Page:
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Where Are You in the Data Analytics Evolution? Stone Age, Middle Age or New Age?

Nolan Gray Staffing

Big data is all the rage right now – specifically how it can be used to improve business. This means different things to different leaders within your company, but ultimately the hope is that it will drive increased profit. If you’re not already being asked to tap into data, it’s inevitable that you will be. And if you are using data – how evolved are you? Are you in the stone age, middle age or new age?

PricewaterhouseCoopers workforce measurement unit PwC Saratoga has identified four levels of HR analytical functioning. Here are the four levels and what happens at each so you can assess where you are:

Level One – Ad hoc metrics and reports

This is a stage that everyone with a pulse has achieved – so this is definitely the stone age of data analytics – but important things still happen here. Data at this stage is all about the present and the past. How many people were on payroll last month and how much overtime was worked? How many people are enrolled in your health plan and 401(k) now versus this time last year? At this stage, your data won’t be much help in making decisions.

Data analytics evolution

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Level Two – Descriptive benchmarking and dashboards

This stage represents the transition into the early middle ages of data analytics. This takes your historical data and compares it to other data. This is where data can let you know if your results are good – literally how you measure up. You take your data  and compare it to other’s data. This can contrast your data against competitors in your industry or, if you have different branches or units, against one another. Dashboards are simple snapshots of key metrics – examples include year to date results.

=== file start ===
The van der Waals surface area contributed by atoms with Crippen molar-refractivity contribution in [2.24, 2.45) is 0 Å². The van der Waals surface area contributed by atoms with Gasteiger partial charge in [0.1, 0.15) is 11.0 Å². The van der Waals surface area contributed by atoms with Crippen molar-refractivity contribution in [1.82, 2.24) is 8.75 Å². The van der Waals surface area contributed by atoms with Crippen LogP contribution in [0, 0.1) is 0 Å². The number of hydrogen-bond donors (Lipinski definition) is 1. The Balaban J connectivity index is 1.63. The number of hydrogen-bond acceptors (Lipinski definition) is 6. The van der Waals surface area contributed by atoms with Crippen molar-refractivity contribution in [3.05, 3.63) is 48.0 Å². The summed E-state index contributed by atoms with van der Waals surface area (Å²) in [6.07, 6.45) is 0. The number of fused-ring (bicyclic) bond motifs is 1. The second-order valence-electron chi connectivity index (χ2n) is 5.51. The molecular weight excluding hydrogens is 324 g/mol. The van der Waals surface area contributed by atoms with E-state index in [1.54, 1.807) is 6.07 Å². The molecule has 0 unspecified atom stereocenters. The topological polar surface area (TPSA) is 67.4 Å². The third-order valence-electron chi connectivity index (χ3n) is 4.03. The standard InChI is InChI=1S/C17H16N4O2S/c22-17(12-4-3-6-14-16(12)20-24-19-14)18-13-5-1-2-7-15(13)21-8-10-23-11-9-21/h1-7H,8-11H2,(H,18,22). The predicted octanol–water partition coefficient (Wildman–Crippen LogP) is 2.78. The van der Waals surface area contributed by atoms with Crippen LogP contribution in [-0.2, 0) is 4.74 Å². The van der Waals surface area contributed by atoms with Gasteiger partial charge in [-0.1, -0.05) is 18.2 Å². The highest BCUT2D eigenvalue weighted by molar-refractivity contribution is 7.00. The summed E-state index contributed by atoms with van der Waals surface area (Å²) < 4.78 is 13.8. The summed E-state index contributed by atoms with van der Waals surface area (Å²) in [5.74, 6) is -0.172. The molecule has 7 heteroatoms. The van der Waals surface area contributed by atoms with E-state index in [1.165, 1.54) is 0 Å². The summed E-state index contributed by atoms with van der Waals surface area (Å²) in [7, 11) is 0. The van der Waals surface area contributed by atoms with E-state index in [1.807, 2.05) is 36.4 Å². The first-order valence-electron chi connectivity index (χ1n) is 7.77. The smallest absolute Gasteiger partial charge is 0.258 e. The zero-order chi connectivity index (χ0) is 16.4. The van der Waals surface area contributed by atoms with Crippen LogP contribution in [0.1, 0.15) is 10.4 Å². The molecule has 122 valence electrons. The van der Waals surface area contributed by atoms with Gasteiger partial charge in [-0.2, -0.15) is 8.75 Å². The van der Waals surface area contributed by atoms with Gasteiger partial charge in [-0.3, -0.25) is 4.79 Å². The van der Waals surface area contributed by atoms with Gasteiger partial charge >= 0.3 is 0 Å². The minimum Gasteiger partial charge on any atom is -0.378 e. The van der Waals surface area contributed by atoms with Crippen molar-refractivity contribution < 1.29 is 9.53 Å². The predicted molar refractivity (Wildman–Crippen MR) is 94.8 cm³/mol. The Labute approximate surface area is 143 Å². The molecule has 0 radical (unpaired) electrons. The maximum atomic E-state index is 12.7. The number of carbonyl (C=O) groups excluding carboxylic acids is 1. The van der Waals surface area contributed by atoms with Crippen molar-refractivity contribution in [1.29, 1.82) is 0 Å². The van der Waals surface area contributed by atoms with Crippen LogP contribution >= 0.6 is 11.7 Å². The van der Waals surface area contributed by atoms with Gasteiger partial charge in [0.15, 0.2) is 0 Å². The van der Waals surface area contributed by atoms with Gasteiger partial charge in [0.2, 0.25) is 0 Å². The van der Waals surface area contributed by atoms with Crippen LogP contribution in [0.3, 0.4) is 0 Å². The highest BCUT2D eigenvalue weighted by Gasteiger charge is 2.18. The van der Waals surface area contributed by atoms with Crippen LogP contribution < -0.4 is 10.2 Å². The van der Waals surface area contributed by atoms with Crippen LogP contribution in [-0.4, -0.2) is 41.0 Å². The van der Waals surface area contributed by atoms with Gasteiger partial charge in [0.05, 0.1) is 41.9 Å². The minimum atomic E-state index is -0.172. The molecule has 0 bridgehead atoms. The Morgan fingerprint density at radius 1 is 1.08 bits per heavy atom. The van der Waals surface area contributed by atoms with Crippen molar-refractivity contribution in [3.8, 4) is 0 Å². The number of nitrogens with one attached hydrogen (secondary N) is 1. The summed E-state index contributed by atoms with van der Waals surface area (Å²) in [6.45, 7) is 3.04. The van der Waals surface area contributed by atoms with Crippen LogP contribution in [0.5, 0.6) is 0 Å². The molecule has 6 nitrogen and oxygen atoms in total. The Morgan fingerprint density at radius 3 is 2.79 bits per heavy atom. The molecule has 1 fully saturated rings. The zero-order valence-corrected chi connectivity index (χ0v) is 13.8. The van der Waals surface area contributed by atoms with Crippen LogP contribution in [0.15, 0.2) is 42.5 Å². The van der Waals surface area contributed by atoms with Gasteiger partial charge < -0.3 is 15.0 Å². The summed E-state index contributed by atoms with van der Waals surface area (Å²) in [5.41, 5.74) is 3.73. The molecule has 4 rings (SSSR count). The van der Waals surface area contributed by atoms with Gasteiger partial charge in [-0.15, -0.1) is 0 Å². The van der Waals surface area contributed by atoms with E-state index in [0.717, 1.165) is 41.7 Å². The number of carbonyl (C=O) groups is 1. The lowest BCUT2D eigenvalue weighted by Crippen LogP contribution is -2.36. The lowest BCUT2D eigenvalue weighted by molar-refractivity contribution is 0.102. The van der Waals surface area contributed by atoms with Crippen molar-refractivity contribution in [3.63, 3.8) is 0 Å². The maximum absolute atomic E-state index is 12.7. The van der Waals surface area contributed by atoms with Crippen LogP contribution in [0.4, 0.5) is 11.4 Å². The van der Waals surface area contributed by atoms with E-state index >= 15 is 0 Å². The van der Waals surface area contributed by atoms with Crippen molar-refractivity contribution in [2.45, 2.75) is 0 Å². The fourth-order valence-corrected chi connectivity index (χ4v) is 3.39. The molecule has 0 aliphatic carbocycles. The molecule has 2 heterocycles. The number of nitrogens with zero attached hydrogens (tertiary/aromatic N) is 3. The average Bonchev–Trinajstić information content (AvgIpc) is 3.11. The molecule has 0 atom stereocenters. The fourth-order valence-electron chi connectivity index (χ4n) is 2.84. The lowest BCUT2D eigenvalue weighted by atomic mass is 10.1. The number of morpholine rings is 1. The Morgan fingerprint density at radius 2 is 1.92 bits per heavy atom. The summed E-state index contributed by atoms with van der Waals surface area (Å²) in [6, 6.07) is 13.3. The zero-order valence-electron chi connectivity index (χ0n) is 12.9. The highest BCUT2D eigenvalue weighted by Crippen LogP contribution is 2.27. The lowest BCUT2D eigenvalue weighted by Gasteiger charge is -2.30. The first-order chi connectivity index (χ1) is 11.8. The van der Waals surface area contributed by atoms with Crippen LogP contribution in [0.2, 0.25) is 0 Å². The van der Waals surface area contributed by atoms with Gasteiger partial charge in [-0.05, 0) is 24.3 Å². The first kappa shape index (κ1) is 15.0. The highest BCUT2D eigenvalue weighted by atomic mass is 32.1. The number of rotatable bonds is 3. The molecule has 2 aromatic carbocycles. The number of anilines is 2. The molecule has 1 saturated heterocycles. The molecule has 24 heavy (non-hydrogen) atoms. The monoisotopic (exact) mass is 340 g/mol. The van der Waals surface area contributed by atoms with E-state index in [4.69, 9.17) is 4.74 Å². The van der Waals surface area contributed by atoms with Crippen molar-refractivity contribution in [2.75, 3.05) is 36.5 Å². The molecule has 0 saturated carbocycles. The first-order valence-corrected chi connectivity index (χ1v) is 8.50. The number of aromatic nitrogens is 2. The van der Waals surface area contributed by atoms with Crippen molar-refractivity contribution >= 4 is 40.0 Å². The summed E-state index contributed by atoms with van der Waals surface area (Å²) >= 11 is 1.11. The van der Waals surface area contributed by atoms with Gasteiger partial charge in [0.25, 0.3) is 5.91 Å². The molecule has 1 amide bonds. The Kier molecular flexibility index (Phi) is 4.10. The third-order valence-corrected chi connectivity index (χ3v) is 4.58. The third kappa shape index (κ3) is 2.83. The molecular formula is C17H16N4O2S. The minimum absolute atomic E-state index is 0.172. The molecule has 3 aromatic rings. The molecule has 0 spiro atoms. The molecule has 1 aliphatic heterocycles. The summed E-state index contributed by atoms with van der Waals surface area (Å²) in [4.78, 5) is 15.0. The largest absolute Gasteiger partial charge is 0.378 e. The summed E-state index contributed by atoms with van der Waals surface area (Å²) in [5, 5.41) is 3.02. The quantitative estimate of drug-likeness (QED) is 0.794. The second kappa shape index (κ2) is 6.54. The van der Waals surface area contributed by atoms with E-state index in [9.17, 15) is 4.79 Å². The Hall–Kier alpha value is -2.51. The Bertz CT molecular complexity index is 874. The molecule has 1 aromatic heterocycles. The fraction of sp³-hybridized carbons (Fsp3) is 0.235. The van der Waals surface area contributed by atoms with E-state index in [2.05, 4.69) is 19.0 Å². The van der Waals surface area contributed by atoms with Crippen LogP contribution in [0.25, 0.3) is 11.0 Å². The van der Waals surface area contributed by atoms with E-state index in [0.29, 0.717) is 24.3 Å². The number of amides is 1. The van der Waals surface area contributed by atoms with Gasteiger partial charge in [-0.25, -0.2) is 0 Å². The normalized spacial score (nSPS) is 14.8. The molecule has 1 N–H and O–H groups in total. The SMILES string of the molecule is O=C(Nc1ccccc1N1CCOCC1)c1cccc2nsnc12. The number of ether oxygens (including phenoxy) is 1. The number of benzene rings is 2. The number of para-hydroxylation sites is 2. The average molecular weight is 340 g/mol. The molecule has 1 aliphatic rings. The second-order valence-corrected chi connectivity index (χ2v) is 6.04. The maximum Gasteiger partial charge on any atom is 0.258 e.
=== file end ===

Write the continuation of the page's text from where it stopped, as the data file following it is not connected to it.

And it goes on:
Metrics dashboard

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Level Three – Linkage models and advanced survey analytics

This stage of data analytics has you firmly in the middle ages, but well on your way to becoming enlightened. Where before you compared the same type of data to itself (overtime this month versus last month – or overtime at another branch – or a competitor), this looks at data and links it to other data to figure things out. It also brings in external data from surveys. For instance, surveys on engagement can be used to discern links between job satisfaction and absenteeism. This can tell you why things happen and how you can improve.

Level Four – Predictive solutions

This is the new age of HR data analytics and can bring HR into the forefront of strategic leadership in your company. While more complex, this analysis is also much more valuable to your company. Predictive solutions mine historical data to predict future outcomes such as employee turnover, engagement or attrition. Predictive solutions are valuable planning and budgeting tools that can provide insight into how to improve your company’s performance and bottom line.

Levels of data analytics

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Big data should be mined and used to inform strategy and decision making in every department. From sales data that reveals characteristics of top sellers to marketing assessments that show the success of a PR stunt such as setting up a temporary aquarium to promote your firm to recruiting data on best job boards. They say knowledge is power – and nowhere is that more true than with data analytics!

A recent survey conducted by PwC showed that 35% of companies said they are between level one and two. 41% said they are between level two and three. Only 12% of companies say they are level three or higher. So where are you? If you’re a stone age data dweller, you should get out from under your rock and start tapping into your data! And unless you’re fully functional at stage four of data analytics, you should be pushing to evolve.